I remember shooting photos for my high school yearbook with a film camera, having to keep in mind the film budget, not knowing if the photos I took would actually be any good but also not wanting to waste film by just snapping away willy-nilly. I'm so glad digital cameras came along! I took over 100 pictures of my new quilts last week without any budget worries. That doesn't mean I have 100 interesting or even 100 different shots. As I took pictures with my phone camera, I looked at what I had just snapped, then took a new picture with minor changes I thought might improve the shot.
Being able to take a lot of shots has helped me recognize little things I can do to compose a better photo. I still know squat about exposure but my composition is improving!
On Thursday I was limited to photos I could stage in my backyard. The deck was my first location. It needs a new coat of stain, but for my purposes, I'm just calling it "distressed for added textural interest". Hmmm. Right. Well, I'm going with it anyway.
My first picture of Glacial was this one:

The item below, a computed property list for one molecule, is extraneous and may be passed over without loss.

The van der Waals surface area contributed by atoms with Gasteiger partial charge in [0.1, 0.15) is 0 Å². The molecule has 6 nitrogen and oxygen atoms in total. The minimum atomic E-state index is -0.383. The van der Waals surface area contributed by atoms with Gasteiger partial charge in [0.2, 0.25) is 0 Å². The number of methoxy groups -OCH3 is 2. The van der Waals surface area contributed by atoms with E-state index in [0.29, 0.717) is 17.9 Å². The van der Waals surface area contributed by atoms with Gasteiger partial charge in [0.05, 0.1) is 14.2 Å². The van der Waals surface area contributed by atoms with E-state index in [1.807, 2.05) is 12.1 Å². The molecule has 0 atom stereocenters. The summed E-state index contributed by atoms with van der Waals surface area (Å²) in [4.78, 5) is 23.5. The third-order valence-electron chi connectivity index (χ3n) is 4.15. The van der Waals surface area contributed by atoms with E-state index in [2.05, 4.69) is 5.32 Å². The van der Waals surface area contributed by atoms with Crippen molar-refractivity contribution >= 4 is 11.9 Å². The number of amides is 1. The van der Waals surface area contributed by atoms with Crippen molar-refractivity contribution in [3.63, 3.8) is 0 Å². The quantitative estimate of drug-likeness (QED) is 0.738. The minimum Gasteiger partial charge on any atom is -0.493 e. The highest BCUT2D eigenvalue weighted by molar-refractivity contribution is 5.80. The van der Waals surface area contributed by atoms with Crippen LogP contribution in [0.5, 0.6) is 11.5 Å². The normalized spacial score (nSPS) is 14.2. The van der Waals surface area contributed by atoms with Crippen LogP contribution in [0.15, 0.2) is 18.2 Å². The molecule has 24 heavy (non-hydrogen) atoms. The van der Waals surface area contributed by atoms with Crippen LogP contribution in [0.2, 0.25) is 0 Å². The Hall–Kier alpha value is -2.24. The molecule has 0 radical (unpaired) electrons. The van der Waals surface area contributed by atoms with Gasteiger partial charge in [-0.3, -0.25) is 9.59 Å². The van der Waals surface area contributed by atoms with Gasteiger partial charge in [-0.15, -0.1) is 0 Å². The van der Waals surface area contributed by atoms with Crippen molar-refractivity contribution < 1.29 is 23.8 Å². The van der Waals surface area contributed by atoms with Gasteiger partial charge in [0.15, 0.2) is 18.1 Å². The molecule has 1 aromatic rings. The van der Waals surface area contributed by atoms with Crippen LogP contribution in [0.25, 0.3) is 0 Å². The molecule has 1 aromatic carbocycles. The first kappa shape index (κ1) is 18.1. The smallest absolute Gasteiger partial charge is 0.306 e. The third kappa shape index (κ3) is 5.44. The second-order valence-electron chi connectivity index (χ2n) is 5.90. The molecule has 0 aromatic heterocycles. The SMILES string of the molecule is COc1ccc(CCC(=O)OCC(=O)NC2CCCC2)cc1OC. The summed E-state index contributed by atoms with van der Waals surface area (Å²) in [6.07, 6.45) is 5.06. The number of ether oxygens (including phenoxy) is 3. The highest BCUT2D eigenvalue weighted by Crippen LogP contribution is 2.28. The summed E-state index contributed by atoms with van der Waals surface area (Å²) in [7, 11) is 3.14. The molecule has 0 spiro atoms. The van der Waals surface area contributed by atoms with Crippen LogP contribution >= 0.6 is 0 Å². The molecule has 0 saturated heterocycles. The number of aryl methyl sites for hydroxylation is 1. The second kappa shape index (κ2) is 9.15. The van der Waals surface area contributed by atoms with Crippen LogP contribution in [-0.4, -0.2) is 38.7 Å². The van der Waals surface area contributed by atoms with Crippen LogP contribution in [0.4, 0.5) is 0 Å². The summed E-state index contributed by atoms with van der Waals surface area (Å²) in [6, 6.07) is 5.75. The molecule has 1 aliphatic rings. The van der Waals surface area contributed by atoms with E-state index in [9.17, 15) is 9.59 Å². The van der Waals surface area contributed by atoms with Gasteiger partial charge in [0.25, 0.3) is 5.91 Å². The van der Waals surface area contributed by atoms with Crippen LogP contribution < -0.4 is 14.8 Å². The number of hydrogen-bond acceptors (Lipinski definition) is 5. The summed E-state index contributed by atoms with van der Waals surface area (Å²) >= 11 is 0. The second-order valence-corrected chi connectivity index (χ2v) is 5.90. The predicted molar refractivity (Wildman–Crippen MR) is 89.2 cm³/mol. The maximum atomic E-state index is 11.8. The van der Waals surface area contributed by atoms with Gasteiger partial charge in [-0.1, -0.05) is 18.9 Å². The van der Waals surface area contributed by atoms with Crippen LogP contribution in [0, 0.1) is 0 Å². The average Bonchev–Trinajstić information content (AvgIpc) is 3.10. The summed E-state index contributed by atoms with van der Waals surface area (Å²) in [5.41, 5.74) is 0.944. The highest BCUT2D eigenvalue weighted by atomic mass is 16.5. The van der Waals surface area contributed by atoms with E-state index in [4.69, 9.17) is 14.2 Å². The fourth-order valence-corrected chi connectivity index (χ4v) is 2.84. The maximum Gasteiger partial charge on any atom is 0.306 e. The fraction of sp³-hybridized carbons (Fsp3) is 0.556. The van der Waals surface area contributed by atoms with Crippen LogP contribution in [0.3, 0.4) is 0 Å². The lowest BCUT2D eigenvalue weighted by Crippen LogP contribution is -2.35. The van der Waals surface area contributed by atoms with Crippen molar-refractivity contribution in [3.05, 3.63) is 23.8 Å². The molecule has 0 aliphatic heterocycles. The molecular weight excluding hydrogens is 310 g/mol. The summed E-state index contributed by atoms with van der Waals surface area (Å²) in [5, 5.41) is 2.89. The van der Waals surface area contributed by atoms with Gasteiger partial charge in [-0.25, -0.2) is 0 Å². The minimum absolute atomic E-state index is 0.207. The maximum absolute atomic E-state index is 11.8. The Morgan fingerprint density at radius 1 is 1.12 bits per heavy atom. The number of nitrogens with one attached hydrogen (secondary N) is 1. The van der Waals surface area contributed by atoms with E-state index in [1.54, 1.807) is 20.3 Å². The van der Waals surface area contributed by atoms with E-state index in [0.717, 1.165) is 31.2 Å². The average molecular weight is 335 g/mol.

You can see the neighboring houses and firepit in the background. That's rather distracting. I could crop some of that out later, or I could sit down to take the picture and change the angle of the camera to just not have those things in the picture to begin with. I adjusted the drape of the quilt a little as well. It bothered me that the blocks at the top were not quite in line with the railing, but close enough that it looked like that's what I had tried to do but messed up. Picky, I know. But I tweaked it anyway, so it looked deliberately askew.
You can see I pushed a table out of the way. There are a couple of chairs right behind my knees. Of course, you have a lovely peek of the neighbour's house and garage as well. Again, zooming in at just the right angle cuts out those distractions. It's too bad I cut off the corner!
|Rosie inspecting one version of I Spy Lanterns|